Rising grain prices make this drought different

History may not repeat itself, but it rhymes.

That piece of wisdom, often attributed to Mark Twain, seems appropriate for the devastating drought that has hit most of Western Canada. Some aspects are the same as previous droughts and some have a different twist.

One unique feature is the rapid rise in grain prices occurring before the drought and the continued price escalation fueled by the drought. This has created a large disparity between crop insurance prices and market prices.

Crop insurance sets its prices early in the calendar year based on the best guess of where prices are going to be at harvest. In Saskatchewan, the prices per bushel were pegged as follows: HRS wheat – $6.12; durum – $6.93; barley – $4.90; canola – $12.02; peas – $7.51.

Market prices are now 40 to 90 percent higher than crop insurance prices and the gap could widen further. It’s an incentive to scrape up every possible bushel. On the other hand, it makes it more difficult for cattle producers trying to reach a deal with grain farmers to buy standing crop for green feed.

At the risk of sounding like an old fogey, I can remember years in the 1980s where the situation was reversed and crop insurance prices ended up higher than market prices by the time combines were rolling. Every additional bushel you harvested cut your crop insurance payment by a more valuable bushel. Talk about a disincentive.

This year’s massive price increase has also created a huge issue with deferred delivery contracts. Statistics are not available, but forward contracting was probably more popular this year than ever before. Crops such as feed barley had never seen such attractive new crop prices and canola was also riding high.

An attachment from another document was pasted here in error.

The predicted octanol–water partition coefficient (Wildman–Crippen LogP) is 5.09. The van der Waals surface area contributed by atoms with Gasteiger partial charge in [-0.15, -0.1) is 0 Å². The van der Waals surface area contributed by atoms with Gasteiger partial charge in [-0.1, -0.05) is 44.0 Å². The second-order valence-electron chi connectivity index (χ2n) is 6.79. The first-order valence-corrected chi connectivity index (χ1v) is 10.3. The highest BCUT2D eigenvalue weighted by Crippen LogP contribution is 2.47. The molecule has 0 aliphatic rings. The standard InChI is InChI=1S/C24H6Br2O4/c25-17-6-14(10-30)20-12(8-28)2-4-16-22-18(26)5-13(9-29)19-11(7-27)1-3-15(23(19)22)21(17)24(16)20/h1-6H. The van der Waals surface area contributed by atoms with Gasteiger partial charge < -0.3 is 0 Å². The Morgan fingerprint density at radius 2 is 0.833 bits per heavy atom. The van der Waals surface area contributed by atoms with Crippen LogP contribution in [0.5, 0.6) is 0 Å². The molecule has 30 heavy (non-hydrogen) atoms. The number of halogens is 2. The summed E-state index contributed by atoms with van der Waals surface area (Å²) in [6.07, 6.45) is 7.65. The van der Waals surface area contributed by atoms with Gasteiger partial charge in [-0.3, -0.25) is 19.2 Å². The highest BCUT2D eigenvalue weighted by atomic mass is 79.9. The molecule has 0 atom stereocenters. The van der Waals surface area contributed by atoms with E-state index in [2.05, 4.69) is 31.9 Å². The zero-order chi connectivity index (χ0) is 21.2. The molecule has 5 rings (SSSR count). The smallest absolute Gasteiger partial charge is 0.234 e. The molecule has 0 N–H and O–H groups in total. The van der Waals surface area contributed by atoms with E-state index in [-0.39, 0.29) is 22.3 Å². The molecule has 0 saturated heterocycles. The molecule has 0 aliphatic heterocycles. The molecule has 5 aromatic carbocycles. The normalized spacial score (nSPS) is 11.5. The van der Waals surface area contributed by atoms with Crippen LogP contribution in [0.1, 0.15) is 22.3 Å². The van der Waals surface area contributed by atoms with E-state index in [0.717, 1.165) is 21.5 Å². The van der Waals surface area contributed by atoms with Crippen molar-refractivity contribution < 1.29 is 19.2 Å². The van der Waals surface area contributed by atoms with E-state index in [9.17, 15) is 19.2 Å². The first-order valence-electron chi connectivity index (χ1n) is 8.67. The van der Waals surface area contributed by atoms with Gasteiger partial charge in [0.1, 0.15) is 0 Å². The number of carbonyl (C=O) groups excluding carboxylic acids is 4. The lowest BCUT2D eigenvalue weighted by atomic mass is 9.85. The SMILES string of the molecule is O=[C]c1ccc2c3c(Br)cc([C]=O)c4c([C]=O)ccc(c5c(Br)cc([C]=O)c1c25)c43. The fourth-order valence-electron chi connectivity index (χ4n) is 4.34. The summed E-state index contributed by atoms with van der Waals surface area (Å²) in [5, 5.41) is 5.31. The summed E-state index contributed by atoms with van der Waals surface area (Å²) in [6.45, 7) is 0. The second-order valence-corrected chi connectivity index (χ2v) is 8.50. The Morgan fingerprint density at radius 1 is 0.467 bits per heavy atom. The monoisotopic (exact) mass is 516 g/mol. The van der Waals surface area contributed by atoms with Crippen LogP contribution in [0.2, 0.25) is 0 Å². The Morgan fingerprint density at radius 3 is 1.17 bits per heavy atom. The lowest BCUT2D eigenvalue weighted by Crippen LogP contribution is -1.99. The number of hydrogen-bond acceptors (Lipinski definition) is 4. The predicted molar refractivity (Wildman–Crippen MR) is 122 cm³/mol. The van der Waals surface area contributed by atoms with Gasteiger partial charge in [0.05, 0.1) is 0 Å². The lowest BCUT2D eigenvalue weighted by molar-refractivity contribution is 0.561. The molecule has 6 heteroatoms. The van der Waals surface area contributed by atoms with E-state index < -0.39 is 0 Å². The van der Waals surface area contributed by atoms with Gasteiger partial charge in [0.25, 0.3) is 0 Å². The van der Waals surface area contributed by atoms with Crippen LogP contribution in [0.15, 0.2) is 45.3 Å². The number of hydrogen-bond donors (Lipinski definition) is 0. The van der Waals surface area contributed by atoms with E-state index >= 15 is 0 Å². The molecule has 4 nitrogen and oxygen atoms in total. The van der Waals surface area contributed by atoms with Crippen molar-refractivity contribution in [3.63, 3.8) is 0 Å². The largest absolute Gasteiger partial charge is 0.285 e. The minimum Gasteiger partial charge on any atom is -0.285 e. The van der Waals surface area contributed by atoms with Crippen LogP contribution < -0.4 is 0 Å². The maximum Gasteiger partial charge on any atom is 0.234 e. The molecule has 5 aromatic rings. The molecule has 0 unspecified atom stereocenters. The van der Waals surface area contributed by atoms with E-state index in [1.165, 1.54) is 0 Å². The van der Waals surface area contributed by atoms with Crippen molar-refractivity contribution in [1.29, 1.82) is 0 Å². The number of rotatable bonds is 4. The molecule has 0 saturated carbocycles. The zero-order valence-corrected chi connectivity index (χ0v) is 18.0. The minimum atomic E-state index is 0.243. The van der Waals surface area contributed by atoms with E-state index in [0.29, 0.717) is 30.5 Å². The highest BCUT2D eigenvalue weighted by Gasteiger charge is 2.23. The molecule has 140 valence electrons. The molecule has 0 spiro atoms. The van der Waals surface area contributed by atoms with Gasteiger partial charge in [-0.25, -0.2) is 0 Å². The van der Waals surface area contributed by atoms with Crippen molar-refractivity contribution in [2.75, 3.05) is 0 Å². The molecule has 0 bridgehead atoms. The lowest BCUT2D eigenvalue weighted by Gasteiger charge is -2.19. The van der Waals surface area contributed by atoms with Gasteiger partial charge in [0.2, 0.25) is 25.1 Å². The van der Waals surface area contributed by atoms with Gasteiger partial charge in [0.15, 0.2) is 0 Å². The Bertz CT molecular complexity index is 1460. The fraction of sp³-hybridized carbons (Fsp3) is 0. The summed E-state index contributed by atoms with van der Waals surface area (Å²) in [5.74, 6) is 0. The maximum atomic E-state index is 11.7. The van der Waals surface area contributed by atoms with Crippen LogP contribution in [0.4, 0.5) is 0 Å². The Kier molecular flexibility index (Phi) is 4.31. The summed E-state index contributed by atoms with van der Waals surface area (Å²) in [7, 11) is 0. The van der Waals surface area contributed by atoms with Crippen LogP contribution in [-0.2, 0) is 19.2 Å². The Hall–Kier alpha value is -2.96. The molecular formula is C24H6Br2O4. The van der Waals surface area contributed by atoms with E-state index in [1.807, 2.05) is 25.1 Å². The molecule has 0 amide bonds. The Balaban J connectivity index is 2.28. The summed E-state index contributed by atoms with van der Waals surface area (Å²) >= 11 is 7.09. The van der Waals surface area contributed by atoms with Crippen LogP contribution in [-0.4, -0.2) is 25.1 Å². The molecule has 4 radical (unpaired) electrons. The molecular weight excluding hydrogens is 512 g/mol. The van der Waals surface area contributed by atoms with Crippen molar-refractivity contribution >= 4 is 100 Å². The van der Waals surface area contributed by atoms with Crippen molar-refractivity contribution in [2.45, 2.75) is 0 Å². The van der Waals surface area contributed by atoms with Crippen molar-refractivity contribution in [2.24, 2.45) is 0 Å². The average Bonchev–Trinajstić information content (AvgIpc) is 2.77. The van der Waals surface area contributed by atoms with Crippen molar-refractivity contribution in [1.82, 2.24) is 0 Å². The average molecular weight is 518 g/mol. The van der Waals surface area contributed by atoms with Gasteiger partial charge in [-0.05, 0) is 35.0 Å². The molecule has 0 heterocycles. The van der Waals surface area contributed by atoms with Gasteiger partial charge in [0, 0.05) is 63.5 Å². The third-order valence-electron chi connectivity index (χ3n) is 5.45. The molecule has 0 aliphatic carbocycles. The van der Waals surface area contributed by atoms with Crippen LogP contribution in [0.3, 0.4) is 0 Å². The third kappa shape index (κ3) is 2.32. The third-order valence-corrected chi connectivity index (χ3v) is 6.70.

It’s considered good management to lock in profitable prices on part of your expected production, but it’s also important to be cautious in case you have a production shortfall. Many were not cautious enough.

Take for example a producer who expects to produce an 80 bu. barley crop and hasn’t had a crop below 60 bu. in his farming career. This year, he may have locked in a price for 60 bu. an acre, but he’s only going to produce 40. Buying himself out of the contract shortfall is going to be frustrating and expensive.

It’s unprecedented for market prices to exceed contract prices by such a wide margin and it’s rare to have so many producers offside on contracts. The magnitude of the problem decreases the wiggle room as farmers and grain buyers come to terms.

Expect producers to be far more cautious about deferred delivery contracts for years to come. Big contract buy-outs could become part of agriculture folklore.

“Grandpa tells of a time back in 2021 when he had to buy out a canola contract for $100,000 and that was a lot of money back then. He says we should never sell anything that isn’t already in the bin.”

Unlike droughts of the 1980s, this one won’t lead to widespread dustbowl conditions. Crop residue will be minimal in many areas, but direct seeding should prevent extensive wind erosion.

On the other hand, grasshoppers are back with a vengeance. With the hot, dry summer they’ve reached the adult egg-laying stage early. Conditions are ripe for serious grasshopper problems in next year’s crop.

Also like previous droughts, rain and lots of it is needed to brighten prospects for the next growing season.

For more content related to drought management visit The Dry Times, where you can find a collection of stories from our family of publications as well as links to external resources to support your decisions through these difficult times.

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